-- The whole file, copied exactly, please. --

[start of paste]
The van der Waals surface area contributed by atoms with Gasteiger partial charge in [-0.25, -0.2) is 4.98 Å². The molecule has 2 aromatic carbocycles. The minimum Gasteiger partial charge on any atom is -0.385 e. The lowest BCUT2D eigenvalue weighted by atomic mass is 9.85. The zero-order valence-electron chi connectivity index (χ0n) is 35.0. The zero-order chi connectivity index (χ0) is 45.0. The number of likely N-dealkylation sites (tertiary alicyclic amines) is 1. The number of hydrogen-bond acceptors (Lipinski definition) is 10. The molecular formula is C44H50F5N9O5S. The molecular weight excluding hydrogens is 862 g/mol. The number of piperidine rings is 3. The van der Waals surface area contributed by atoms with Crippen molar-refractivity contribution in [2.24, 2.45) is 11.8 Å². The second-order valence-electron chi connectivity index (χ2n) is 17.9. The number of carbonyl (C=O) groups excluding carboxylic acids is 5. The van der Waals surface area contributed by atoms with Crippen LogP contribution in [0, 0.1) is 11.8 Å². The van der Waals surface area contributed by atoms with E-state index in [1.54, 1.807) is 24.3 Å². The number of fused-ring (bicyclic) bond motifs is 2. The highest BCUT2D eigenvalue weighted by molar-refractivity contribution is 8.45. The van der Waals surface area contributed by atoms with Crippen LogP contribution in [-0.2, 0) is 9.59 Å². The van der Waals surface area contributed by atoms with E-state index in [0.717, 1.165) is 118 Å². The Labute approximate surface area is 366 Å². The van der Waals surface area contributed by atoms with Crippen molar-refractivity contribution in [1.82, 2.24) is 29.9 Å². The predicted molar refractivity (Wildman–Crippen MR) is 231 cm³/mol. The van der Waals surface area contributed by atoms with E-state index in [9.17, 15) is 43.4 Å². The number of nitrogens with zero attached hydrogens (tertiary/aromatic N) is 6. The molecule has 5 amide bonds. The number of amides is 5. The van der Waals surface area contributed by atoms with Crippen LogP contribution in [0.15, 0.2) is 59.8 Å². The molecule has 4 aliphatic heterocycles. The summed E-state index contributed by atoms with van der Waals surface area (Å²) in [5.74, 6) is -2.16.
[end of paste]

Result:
The van der Waals surface area contributed by atoms with Gasteiger partial charge in [-0.25, -0.2) is 4.98 Å². The molecule has 2 aromatic carbocycles. The minimum Gasteiger partial charge on any atom is -0.385 e. The lowest BCUT2D eigenvalue weighted by atomic mass is 9.85. The zero-order valence-electron chi connectivity index (χ0n) is 35.0. The zero-order chi connectivity index (χ0) is 45.0. The number of likely N-dealkylation sites (tertiary alicyclic amines) is 1. The number of hydrogen-bond acceptors (Lipinski definition) is 10. The molecular formula is C44H50F5N9O5S. The molecular weight excluding hydrogens is 862 g/mol. The number of piperidine rings is 3. The van der Waals surface area contributed by atoms with Crippen molar-refractivity contribution in [2.24, 2.45) is 11.8 Å². The second-order valence-electron chi connectivity index (χ2n) is 17.9. The number of carbonyl (C=O) groups excluding carboxylic acids is 5. The van der Waals surface area contributed by atoms with Crippen LogP contribution in [0, 0.1) is 11.8 Å². The van der Waals surface area contributed by atoms with E-state index in [1.54, 1.807) is 24.3 Å². The number of fused-ring (bicyclic) bond motifs is 2. The highest BCUT2D eigenvalue weighted by molar-refractivity contribution is 8.45. The van der Waals surface area contributed by atoms with Crippen LogP contribution in [-0.2, 0) is 9.59 Å². The van der Waals surface area contributed by atoms with E-state index in [0.717, 1.165) is 118 Å². The Labute approximate surface area is 366 Å². The van der Waals surface area contributed by atoms with Crippen molar-refractivity contribution in [1.82, 2.24) is 29.9 Å². The predicted molar refractivity (Wildman–Crippen MR) is 231 cm³/mol. The van der Waals surface area contributed by atoms with E-state index in [9.17, 15) is 43.4 Å². The number of nitrogens with zero attached hydrogens (tertiary/aromatic N) is 6. The molecule has 5 amide bonds. The number of amides is 5. The van der Waals surface area contributed by atoms with Crippen LogP contribution in [0.15, 0.2) is 59.8 Å². The molecule has 4 aliphatic heterocycles. The summed E-state index contributed by atoms with van der Waals surface area (Å²) in [5.74, 6) is -2.16.